Shouldn't little green men from outer space be, you know, little?
J'onn J'onzz lived with his family on Mars
until the mad priest Ma'alefa'ak set off a telepathic plague, leaving J'onn the only survivor. He wandered Mars' surface for decades until he was transported to Earth by Saul Erdel's teleportation machine, he adopted the identity of a murdered detective named John Jones. Eventually, choosing the name Martian Manhunter, J'onn became a founding member of the Justice League of America and devoted his life to the team.
Despite the fact that he actually has more powers, J'onn often seems superfluous in a world that has Superman. He's strong, can fly, has vision powers and super-breath... plus the shapeshifting and telepathy. But put him in a comic, and Superman's the star. So the current interpretation is that from an in-universe perspective, J'onn is more popular than Superman outside America: he watches out for most of the Southern Hemisphere, for instance, and has a variety of secret identites around the world.
Martian Manhunter is a very sharp looking figure. The green, blue and red they chose for him are nice, solid versions of the colors,
and though they do clash a little, it's little enough that the colors serve to make each other pop. He uses Hawkman's torso, which means he has nipples - and it's quite odd he does, especially after all the various shirtless men who have lacked them. After all, J'onn's not a mammal; he only wills his body to take a shape similar to ours, so they're not natural. You're telling us he can't make his forehead the right shape, but he bothers to forge himself some nipples? That seems unlikely. The harness is a separate piece, which I believe is the first time such a thing has happened - Kenner and DC Direct both sculpted it as part of the torso, but Mattel's gone one better, and it's to the figure's benefit.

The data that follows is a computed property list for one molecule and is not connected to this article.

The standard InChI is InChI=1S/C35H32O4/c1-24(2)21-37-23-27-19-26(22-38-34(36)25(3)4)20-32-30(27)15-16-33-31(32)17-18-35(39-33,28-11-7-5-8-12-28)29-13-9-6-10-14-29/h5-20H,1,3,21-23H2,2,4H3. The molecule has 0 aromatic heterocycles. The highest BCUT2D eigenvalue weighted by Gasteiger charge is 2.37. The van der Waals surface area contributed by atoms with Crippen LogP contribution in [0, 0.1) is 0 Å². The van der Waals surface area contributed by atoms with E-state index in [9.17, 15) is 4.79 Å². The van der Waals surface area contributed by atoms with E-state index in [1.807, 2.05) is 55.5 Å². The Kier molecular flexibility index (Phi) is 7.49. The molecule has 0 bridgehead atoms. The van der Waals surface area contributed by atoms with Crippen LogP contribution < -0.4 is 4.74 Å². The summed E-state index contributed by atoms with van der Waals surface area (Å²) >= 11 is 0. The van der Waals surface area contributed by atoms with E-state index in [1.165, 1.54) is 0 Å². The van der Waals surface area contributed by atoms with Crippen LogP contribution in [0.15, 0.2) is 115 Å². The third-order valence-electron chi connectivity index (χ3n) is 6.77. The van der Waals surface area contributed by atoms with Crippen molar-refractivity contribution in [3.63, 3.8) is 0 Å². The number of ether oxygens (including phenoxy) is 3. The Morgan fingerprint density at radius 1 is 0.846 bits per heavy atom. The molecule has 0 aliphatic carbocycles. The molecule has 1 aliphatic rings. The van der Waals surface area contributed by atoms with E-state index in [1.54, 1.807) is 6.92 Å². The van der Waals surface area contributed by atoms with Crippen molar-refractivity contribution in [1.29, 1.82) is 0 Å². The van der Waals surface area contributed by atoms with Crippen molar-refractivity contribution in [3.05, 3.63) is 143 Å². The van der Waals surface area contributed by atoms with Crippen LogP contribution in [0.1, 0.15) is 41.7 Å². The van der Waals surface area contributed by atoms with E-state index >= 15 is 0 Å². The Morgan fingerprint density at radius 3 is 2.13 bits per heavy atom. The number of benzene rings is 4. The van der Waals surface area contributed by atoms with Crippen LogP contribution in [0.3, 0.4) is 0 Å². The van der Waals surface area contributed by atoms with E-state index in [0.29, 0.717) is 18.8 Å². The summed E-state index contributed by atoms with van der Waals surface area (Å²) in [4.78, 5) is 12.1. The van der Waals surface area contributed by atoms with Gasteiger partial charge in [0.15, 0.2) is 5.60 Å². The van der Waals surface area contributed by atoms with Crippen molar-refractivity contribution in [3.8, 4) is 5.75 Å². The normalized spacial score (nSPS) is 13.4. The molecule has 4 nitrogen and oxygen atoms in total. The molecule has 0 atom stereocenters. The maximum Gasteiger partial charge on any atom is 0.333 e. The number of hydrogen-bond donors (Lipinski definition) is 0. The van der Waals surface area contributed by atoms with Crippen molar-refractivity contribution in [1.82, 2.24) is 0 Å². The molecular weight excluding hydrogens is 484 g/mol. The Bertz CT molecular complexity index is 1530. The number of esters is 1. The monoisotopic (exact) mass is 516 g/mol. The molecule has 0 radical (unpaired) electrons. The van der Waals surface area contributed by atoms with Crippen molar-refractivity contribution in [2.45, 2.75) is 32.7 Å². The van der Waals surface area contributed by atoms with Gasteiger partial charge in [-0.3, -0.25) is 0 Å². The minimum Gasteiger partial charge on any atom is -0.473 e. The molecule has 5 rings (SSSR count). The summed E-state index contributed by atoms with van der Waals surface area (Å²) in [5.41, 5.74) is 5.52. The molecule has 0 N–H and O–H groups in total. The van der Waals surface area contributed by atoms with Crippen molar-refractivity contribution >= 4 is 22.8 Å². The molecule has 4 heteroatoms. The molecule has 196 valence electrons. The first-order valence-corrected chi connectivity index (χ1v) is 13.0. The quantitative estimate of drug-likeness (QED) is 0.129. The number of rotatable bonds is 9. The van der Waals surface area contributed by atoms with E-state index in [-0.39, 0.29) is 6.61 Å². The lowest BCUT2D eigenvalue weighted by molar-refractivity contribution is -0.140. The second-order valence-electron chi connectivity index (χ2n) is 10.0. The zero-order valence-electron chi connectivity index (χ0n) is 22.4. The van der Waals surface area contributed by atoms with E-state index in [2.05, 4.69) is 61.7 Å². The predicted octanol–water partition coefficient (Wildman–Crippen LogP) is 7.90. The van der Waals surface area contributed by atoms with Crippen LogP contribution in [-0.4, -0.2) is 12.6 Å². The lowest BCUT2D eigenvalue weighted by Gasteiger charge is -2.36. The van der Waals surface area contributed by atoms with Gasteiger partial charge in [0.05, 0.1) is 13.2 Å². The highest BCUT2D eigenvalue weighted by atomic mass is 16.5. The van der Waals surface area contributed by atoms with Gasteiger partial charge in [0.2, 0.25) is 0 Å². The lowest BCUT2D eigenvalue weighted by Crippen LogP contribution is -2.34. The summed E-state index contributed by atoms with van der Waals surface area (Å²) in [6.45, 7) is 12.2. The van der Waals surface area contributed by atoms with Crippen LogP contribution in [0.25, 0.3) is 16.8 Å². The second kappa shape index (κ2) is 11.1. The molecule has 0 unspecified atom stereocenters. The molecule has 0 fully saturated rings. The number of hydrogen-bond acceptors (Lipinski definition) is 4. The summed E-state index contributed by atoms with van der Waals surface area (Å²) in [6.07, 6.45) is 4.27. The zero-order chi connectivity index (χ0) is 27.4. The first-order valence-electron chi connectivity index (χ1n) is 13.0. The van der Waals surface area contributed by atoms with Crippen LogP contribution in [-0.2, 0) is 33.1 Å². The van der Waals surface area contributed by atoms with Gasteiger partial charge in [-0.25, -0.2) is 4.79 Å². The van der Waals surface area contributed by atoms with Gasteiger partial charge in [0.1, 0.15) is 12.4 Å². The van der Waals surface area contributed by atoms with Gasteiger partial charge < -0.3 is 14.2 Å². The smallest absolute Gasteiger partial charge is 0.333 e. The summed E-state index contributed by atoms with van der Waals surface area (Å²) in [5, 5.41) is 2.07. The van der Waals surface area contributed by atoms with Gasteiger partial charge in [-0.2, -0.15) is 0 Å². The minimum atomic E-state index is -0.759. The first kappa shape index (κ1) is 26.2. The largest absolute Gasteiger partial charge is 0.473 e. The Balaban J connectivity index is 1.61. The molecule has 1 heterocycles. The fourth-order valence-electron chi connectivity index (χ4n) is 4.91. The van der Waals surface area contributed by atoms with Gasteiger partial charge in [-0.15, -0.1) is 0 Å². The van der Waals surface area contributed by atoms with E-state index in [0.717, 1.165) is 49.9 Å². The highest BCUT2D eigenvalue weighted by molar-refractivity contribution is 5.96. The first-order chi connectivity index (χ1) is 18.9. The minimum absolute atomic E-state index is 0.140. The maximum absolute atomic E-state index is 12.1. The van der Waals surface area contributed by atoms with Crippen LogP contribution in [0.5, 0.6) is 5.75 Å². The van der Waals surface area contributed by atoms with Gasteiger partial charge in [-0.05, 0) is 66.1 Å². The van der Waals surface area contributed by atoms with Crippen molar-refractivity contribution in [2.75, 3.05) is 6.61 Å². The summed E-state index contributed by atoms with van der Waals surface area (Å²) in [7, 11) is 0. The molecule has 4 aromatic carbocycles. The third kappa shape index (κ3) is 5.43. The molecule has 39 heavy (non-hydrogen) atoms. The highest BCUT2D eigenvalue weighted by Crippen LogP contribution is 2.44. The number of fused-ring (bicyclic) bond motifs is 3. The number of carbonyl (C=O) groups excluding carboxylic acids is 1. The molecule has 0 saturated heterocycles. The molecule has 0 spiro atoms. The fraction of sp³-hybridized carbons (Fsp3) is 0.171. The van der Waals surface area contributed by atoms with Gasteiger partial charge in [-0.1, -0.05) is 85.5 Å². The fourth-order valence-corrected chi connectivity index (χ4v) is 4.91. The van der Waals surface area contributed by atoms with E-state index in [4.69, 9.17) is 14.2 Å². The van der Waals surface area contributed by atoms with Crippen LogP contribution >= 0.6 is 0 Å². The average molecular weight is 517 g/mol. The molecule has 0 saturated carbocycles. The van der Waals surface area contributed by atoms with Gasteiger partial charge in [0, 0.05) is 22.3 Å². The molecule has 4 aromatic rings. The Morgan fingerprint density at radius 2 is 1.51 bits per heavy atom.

The head is good - oversized brow and all. The chin is large and square, but the jaw itself is narrow. That, coupled with the prominent cheekbones, gives him a distinctly angular look, and gives the lower face a great deal of interest, allowing it to contrast with the smooth and featureless pate. His eyes are solid red, rimmed with black to offset the colors.
Mattel has long had trouble understanding
what making something in a 6" scale means, as their figures have crept ever-upward. J'onn's a true giant, though, topping out at a ridiculous 7" tall. He's never drawn particularly large in the comics, but there must be something in a DC style guide somewhere that suggests he is, because toys of him tend to be too tall. Remember the stupidly oversized DCD "Public Enemies" Hawkman? Their excuse was that they wanted to reuse the body for J'onn. The JLU figure was taller than the rest. Now we have a 7" J'onn in a 6" line. What gives, guys? The articulation is standard for a DCUC figure, with the addition of swivels at the top of his boots.
J Diddy has no accessories, but he does
have a variant. Intended to show him in a slightly more "natural" form (since the appearance we're all familiar with is halfway between his real shape and full-on human), the variant has a new head (more pointy) and a new right hand (morphed into a big, curved blade). They're minor differences, so don't feel like you need to go nuts trying to hunt him down. No, that utter headache is reserved for a different variant in this series. It's not a bad variant, really, but you know us: we'd rather have interchangeable parts than two versions of one figure.
Series 15 was the last to come with DC 75th Anniversary collector buttons. Hooray! Martian Manhunter's pin is a portion of the cover of Justice League of America #4, from 1961. That's back when they just drew him as a bald guy, and the green skintone has more yellow in it than the one chosen for this figure.
The figure also includes part of the Series 15 Build-A-Figure, Validus. Validus is a big monster, and that's evident from the pieces J'onn includes: the crotch and head. The crotch is the same seen on Kilowog and everything that uses that mold, so now you know what the rest of the BAF will be like. Yay for predictability!
Martian Manhunter is the last DCUC figure
a lot of people are going to buy - not because he's bad, but because he's the last "major" hero who still needed to be made, and with prices as high as they are, not many more characters are worth what Mattel is asking. The only real flaw with the figure is that he's so tall, but is that really so bad? The character fills an interesting spot in the DC universe, being a combination of the best parts of both Batman and Superman: from one, he gets the whole host of superpowers; from the other, the keen detective skills. He's been described as the heart of the JLA, and this is the best action figure anyone's ever made of him.